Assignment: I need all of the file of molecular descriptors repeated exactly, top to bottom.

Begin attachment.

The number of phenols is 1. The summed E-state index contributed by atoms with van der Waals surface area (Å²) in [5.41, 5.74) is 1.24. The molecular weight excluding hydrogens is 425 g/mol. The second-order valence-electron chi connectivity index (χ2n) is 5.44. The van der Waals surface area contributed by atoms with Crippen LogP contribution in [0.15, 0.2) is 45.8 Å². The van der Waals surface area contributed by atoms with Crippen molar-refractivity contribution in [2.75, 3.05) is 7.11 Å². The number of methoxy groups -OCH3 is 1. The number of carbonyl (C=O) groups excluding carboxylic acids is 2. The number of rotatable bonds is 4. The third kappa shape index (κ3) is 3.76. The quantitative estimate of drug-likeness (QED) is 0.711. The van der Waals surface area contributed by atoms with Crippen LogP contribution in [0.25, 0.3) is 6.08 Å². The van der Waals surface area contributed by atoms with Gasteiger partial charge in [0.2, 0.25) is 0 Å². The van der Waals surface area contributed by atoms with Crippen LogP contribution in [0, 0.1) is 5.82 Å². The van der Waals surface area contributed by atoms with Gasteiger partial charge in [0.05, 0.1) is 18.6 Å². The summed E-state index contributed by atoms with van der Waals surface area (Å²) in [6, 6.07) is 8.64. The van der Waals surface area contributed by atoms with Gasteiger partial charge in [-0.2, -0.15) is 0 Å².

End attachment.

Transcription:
The number of phenols is 1. The summed E-state index contributed by atoms with van der Waals surface area (Å²) in [5.41, 5.74) is 1.24. The molecular weight excluding hydrogens is 425 g/mol. The second-order valence-electron chi connectivity index (χ2n) is 5.44. The van der Waals surface area contributed by atoms with Crippen LogP contribution in [0.15, 0.2) is 45.8 Å². The van der Waals surface area contributed by atoms with Crippen molar-refractivity contribution in [2.75, 3.05) is 7.11 Å². The number of methoxy groups -OCH3 is 1. The number of carbonyl (C=O) groups excluding carboxylic acids is 2. The number of rotatable bonds is 4. The third kappa shape index (κ3) is 3.76. The quantitative estimate of drug-likeness (QED) is 0.711. The van der Waals surface area contributed by atoms with Crippen LogP contribution in [0.25, 0.3) is 6.08 Å². The van der Waals surface area contributed by atoms with Gasteiger partial charge in [0.2, 0.25) is 0 Å². The van der Waals surface area contributed by atoms with Crippen LogP contribution in [0, 0.1) is 5.82 Å². The van der Waals surface area contributed by atoms with Gasteiger partial charge in [0.05, 0.1) is 18.6 Å². The summed E-state index contributed by atoms with van der Waals surface area (Å²) in [6, 6.07) is 8.64. The van der Waals surface area contributed by atoms with Gasteiger partial charge in [-0.2, -0.15) is 0 Å².